What's the most exciting thing about coming back to the Wharf 2 Theatre after 2013's Little Mercy?
You mean besides the wig department? Look, we used to perform in garages - so not having to stop rehearsal when someone needs to park their car is exciting to us. But we're also very excited to be working with national treasure Paul Capsis, as well as taking someone from our carpark days (Peter Paltos) with us to dirty up the place.
What was the inspiration for Calpurnia Descending?
Like most of our work, it came from our genuine love of these old cinematic narratives. These backstage melodramas are such fertile ground thematically and formally - full of passion, jealousy, secrets and insane women (our oxygen as a queer theatre company). But these films are also about ageing, excess, the terrifying hunger of youth - and a kind of voyeuristic glimpse at the ugliness behind a seemingly glamorous world. And this seems timely in an age where we sit at home watching Kim Kardashian hire scuba divers to find an earring she lost in the ocean.
Cinema seems to be a rich vein for you to tap into as artists. Should we be expecting Sisters Grimm movies anytime soon or is bringing the shimmering illusion of celluloid to the stage more enticing?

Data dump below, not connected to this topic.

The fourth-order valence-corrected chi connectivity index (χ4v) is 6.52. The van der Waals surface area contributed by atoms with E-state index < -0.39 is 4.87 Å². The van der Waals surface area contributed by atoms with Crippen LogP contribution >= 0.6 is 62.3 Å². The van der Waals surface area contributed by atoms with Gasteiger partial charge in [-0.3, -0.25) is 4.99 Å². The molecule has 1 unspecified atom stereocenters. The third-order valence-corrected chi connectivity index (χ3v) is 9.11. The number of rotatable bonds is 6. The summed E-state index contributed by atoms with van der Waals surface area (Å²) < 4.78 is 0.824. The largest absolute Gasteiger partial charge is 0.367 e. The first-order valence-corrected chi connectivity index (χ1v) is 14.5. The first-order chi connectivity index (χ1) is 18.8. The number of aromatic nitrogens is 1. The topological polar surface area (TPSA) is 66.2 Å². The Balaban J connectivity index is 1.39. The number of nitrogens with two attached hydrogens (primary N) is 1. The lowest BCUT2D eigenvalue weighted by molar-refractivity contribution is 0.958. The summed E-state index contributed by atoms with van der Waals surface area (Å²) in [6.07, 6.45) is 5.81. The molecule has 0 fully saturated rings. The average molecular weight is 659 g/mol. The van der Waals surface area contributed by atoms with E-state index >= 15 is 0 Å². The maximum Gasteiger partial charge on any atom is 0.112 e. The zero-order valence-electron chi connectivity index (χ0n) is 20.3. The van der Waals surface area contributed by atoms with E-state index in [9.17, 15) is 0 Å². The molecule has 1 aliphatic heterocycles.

Well, if someone wanted to offer us $10 million to make a movie we wouldn't turn it down ($5 million? ... $1 million? ... 50 bucks? ... Anyone?). But really, we're interested in making plays that essentially fail - trying to re-create impossibly huge visions with stupidly inadequate resources. And Australian cinema is so obsessed with success and polished high-art vision - from The Wog Boy 2 to Danny Deckchair - that I just don't think we'd fit in.
Is this the first time Sisters Grimm has worked with Paul Capsis?
Yeah this is our first time with Le Capsis, but it should be noted that Ash has been stalking him for the past fifteen years or so. So, after making a schedule of his daily movements, sending threatening letters to his loved ones, rescuing a few strands of hair from his bedroom, and casting spells from Fiona Horne's Witch: A Magickal Year, it was a relatively simple process to convince him to be in our show.
Which three YouTube clips would you recommend people watch to get in the mood for the show?
James Cagney chooses a girl - is an excerpt from one of our favourite source texts, Footlight Parade (1935). This scene stood out just because it was so openly 'queer', having two men sing this love song to each other. It also features a great series of terrible auditions (a staple in these films) before we meet OUR GIRL. And what a voice, right? Ruby Keeler, that kid's got a future.
Selfish - an excerpt from Myrt and Marge (1934). The sissy archetype, another staple of the backstage musical. Sure it's reductive, offensive and politically incorrect... but they always got the best line (singular)!
Dance Moms - Jill and Abby Fight About The Bow In Kendall's Hair - A terse backstage drama unfolds when the Busby Berkeley of our time, Abby Lee Miller, has a confrontation with one of her 12-year-old dancers' mothers. The stakes are high - it's a children's dance competition in Wichita, after all.